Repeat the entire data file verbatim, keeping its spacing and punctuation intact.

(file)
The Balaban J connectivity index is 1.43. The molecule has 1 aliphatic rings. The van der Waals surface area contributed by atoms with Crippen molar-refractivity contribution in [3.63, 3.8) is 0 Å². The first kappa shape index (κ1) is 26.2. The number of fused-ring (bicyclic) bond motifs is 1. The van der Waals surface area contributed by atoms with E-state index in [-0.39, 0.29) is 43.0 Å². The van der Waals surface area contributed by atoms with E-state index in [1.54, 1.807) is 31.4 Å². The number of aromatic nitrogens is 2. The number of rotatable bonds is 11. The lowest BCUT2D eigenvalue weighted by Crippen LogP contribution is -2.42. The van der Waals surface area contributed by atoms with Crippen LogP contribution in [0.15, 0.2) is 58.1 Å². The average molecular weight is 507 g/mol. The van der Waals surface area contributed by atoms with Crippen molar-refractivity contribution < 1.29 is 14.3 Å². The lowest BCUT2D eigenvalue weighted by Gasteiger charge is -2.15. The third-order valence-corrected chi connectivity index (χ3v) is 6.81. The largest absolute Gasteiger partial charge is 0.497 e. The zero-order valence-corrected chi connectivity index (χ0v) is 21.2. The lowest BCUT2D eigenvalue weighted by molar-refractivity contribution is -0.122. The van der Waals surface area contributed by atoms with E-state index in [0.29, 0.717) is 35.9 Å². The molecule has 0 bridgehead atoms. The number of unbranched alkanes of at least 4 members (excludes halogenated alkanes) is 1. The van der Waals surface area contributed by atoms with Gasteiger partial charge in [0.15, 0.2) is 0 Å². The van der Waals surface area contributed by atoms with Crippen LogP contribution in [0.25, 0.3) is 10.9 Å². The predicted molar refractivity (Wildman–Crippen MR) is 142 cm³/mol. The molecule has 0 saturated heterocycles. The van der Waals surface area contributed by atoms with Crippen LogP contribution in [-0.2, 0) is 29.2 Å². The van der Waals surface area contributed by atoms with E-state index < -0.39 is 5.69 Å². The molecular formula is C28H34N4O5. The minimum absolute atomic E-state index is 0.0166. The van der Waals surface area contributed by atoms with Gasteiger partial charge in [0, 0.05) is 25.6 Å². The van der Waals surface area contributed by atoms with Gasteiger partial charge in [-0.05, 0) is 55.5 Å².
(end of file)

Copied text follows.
The Balaban J connectivity index is 1.43. The molecule has 1 aliphatic rings. The van der Waals surface area contributed by atoms with Crippen molar-refractivity contribution in [3.63, 3.8) is 0 Å². The first kappa shape index (κ1) is 26.2. The number of fused-ring (bicyclic) bond motifs is 1. The van der Waals surface area contributed by atoms with E-state index in [-0.39, 0.29) is 43.0 Å². The van der Waals surface area contributed by atoms with E-state index in [1.54, 1.807) is 31.4 Å². The number of aromatic nitrogens is 2. The number of rotatable bonds is 11. The lowest BCUT2D eigenvalue weighted by Crippen LogP contribution is -2.42. The van der Waals surface area contributed by atoms with Crippen LogP contribution in [0.15, 0.2) is 58.1 Å². The average molecular weight is 507 g/mol. The van der Waals surface area contributed by atoms with Crippen molar-refractivity contribution < 1.29 is 14.3 Å². The lowest BCUT2D eigenvalue weighted by Gasteiger charge is -2.15. The third-order valence-corrected chi connectivity index (χ3v) is 6.81. The largest absolute Gasteiger partial charge is 0.497 e. The zero-order valence-corrected chi connectivity index (χ0v) is 21.2. The lowest BCUT2D eigenvalue weighted by molar-refractivity contribution is -0.122. The van der Waals surface area contributed by atoms with E-state index in [0.29, 0.717) is 35.9 Å². The molecule has 0 bridgehead atoms. The number of unbranched alkanes of at least 4 members (excludes halogenated alkanes) is 1. The van der Waals surface area contributed by atoms with Gasteiger partial charge in [0.15, 0.2) is 0 Å². The van der Waals surface area contributed by atoms with Crippen LogP contribution in [0.25, 0.3) is 10.9 Å². The predicted molar refractivity (Wildman–Crippen MR) is 142 cm³/mol. The molecule has 0 saturated heterocycles. The van der Waals surface area contributed by atoms with Crippen LogP contribution in [-0.2, 0) is 29.2 Å². The van der Waals surface area contributed by atoms with E-state index < -0.39 is 5.69 Å². The molecular formula is C28H34N4O5. The minimum absolute atomic E-state index is 0.0166. The van der Waals surface area contributed by atoms with Gasteiger partial charge in [0, 0.05) is 25.6 Å². The van der Waals surface area contributed by atoms with Gasteiger partial charge in [-0.05, 0) is 55.5 Å².